BREAKING: Embattled IHOPKC to Close, Start New Organization to Limit Liability

The Roys Report [Chicago IL]

April 16, 2024

By Rebecca Hopkins

The International House of Prayer Kansas City (IHOPKC) will be closing its doors and starting a new organization, following months of clergy sexual abuse allegations against its founder Mike Bickle, leaders announced at an internal IHOP University staff meeting yesterday.

A leaked recording of the meeting that The Roys Report (TRR) obtained reveals the organization is bleeding $500,000 a month due to donors being too connected to the now-permanently removed Bickle.

Leaders hope this move will limit IHOPKC’s liability regarding victims’ lawsuits, said Isaac Bennett, pastor of IHOPKC’s Forerunner Church, in the meeting. “We’re the people to sue at the end of the day,” said Bennett. “That produces significant liabilities there.”

However, Boz Tchividjian, an attorney who represents multiple Jane Does who’ve accused Bickle of clergy sexual abuse, told TRR that IHOPKC is in “fantasyland” if it thinks closing down and starting a new organization protects its assets from lawsuit. To try to do so would be “fraudulent,” Tchividjian said.

Matt Candler, president of IHOP University, made the announcement about IHOPKC’s gradual closing to staff yesterday. TRR also obtained an email of the same announcement.

“IHOPKC as an organization is beginning to wind down . . . ” Candler said. “We’re going to be maintaining our prayer room and eventually beginning a new organization.”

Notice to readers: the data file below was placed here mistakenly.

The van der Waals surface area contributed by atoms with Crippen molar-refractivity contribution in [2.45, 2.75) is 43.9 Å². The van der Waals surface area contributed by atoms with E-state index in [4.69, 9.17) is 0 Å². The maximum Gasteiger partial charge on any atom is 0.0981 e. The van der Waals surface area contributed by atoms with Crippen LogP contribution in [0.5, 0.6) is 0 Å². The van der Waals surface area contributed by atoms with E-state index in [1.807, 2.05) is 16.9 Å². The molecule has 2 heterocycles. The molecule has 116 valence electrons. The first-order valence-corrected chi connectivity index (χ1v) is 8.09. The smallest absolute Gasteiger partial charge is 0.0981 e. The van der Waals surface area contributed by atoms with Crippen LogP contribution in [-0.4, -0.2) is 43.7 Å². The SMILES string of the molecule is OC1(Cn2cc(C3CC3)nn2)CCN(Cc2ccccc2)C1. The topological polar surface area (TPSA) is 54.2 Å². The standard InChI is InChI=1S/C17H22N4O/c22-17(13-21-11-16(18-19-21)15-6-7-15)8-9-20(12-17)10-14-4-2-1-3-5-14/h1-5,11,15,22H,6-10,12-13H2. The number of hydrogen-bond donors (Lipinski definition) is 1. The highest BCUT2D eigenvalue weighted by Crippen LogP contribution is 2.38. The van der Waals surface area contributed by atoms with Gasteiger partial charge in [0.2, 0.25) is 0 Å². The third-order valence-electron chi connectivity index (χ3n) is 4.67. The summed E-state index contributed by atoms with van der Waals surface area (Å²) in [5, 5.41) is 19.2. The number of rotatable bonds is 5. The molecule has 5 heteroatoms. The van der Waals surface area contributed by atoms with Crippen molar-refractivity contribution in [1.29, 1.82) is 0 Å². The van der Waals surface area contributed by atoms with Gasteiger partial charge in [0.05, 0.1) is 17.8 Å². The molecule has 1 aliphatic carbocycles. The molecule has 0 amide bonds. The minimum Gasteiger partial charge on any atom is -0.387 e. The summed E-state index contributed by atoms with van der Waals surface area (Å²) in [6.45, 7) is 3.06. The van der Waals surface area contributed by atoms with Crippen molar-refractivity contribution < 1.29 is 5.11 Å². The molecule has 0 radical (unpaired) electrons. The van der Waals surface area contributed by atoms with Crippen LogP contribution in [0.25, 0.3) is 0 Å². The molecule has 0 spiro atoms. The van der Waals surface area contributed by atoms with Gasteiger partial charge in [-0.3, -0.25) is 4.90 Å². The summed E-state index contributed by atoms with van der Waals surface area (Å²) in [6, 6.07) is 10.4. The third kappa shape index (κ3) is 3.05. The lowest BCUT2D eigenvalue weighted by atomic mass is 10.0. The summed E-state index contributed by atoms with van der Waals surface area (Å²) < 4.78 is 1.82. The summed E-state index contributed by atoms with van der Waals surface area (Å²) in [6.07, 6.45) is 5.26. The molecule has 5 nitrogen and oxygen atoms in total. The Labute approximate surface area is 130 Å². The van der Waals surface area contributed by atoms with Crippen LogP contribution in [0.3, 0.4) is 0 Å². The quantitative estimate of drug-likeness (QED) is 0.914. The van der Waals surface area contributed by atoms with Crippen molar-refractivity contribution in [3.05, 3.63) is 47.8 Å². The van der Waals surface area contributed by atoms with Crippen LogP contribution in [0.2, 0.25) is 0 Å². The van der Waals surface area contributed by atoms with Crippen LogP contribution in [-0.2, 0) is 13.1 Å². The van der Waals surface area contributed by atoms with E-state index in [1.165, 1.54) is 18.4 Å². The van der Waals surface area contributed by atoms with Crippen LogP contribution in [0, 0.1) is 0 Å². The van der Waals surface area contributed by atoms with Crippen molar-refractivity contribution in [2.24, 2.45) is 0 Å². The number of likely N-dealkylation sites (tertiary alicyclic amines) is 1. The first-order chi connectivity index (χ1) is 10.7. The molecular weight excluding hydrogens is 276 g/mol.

IHOPKC hasn’t made the announcement public and didn’t immediately return an emailed request by TRR for comment.

“We are seeing this present era . . . coming to an end, and the Lord beginning a new era,” said Bennett in the meeting.

IHOPKC has been consulting with various experts on how to handle the crisis, said Bennett on the recording. It could rebrand, but that doesn’t address its underlying governance issue that has led to many allegations of mishandling of abuse allegations, Bennett said. It also doesn’t protect the organization from the people who may decide to sue IHOPKC.

“In cases where there’s clergy abuse, where there’s allegations that are outstanding—when there’s now interest in having an investigation that goes back through all of our 24-year history to find cases where there’s been mishandling of abuse, or where there’s been cover-up, or whatever else it is people believe has been gone on—those things will produce inevitably a contingent of individuals who are wanting to get restitution,” said Bennett. “And they’re not going to go knock on Mike’s door because, well, he probably won’t answer. But they’re not going to knock on Mike’s door because he doesn’t have any money. But IHOPKC has facilities.”

Tchividjian, however, told TRR this thinking is misguided.

“The notion that they can just shut it down and start a new organization and all of that prior potential liability is wiped away is fantasyland,” Tchividjian said. “To suddenly take all the property, put it in name of new organization to limit liability that would what I believe be called a fraudulent transfer. A court would not allow that.”

Tchividjian said he’s put IHOPKC “on notice” about one claim but isn’t aware of any pending lawsuits. Typically, people can still sue organizations for a set period of time after they’ve shut down, he said.

“If somebody files a claim against the old organization, they will be able to attach the claim to the new organization and new assets,” he said.

Financial problems at IHOPKC

Bennett said IHOPKC’s financial woes have been part of the crisis IHOPKC has been navigating for the past six months.